GLADEVILLE, Tenn. -- Anyone with a job knows the pressure of
trying to make the boss happy. Now, what if he's also your
stepfather? And the head of the entire company where you work?
Ed Carpenter drives for the new Vision Racing team, which is
owned by his parents, Tony and Laura George. Tony George also is
chief executive officer of the IndyCar Series, in which Carpenter
How Carpenter deals with this situation is the question people
ask more than any other. But to the 23-year-old Carpenter, it's all
in the family.
"I think the fact that he is my father makes it that much
easier. Early in my career, early in everyone's career, you pretty
much race for your parents," Carpenter said. "I've raced more
years with Tony and my mom owning my cars than I have not."
Tony and Laura George paid for Carpenter to start racing quarter
midgets when he was 8, and they picked up the tab as he raced his
way through three-quarter midgets, full midgets and then sprint
cars through 2001.
So what's the big deal now?
"If I was running for the CEO of the series and I wasn't
related to him, I think the pressure would be greater," Carpenter
said. "But we're so comfortable with one another and what we're
going to do with this team, it really doesn't affect me at all."
Racing always seemed destined for a guy whose hometown is
Speedway, Ind. Carpenter tested his first IndyCar Series car in
2001, moved up to its entry-level series in 2002 and finished
third in the points race with six top-five finishes in seven races.
He completed 454 of a possible 455 laps and was the only driver to
finish each event.
He ran three IndyCar Series races in 2003 for PDM Racing while
finishing third on the Menards Infiniti Pro Series. He also made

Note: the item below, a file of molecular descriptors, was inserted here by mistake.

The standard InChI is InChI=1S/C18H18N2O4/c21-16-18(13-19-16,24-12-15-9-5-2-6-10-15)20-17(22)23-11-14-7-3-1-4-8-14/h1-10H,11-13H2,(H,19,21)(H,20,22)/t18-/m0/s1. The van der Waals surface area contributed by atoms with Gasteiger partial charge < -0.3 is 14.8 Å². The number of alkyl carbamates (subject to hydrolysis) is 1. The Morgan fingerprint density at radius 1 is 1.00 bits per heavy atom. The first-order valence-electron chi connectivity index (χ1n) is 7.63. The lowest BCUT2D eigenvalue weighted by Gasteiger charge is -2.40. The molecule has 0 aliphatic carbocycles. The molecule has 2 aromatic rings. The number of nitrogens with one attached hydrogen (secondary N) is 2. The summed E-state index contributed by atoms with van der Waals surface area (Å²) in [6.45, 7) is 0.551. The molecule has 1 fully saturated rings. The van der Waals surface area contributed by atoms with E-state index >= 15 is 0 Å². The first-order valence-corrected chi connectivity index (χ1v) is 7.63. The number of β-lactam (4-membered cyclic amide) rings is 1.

history at Chicago by becoming the first driver to run in both
series on the same weekend.
In 2004, he finished 16th in the IndyCar Series for Red Bull
Cheever Racing with three top-10 finishes, including a career-best
seventh at Kentucky.
Carpenter had been testing with Panther Racing, expecting to run
the Indianapolis 500 and a handful of races this year. Then George
told him in January that he had decided to buy all the assets of
"My first reaction was, 'What're you doing that for?' He's
like, 'I don't want a bunch of teams to come in and pick the place
to pieces, then lose a team. It's a great facility. All the
equipment's there,'" Carpenter recalled.
Once he learned his parents weren't buying the team to give him a job, but because George wanted a deeper investment in the IndyCar Series, then Carpenter wanted to be their driver.
"I thought it would be a fun adventure. I have a college degree
[in marketing], so I could get involved in the team in a lot more
ways than driving," he said. "Then I could look for his
interests. He's a busy guy. He's not able to be around all the
time. I can be there and make sure things are going the way he
wants them to go."
Carpenter is in the race shop most days, compared to other
drivers who hook up with their teams and crews at test sessions or
races. With nobody handling public relations, Carpenter even
pitches in -- and has been helping empty out desks of items left
behind by the last team.
George, who handed off his title as president of Indianapolis
Motor Speedway to Joie Chitwood, stops by the race shop a couple of
days each week.
Carpenter's parents never miss a race. Boss and driver enjoy
their own shorthand when talking about the car, because George used
to race midgets with Carpenter.
Carpenter is coming off his best result this year, a 10th at the
Nashville Superspeedway -- his third top-12 finish.
"We've been getting better every weekend," Carpenter said of
Vision Racing. "It wasn't the best car that we've had lately, but
we hung in there, tried working with it and ended up getting a
When Carpenter isn't helping with the team, he can be found on a
lake waterskiing. He calls it quite a workout, especially on a ski
course, and he plans to buy his own ski boat soon.
Recently engaged, he'll be getting married in November in St.
Thomas. His professional plans are no different from any other
driver -- win the Indianapolis 500, then a series championship.
And it would be all relative if he accomplished those goals for Vision Racing.
"The most pressure I get from anywhere is from myself. In some
other situations and other teams, the owners really put a lot of
pressure on you," Carpenter said. "I don't think that's always
the best thing for performance."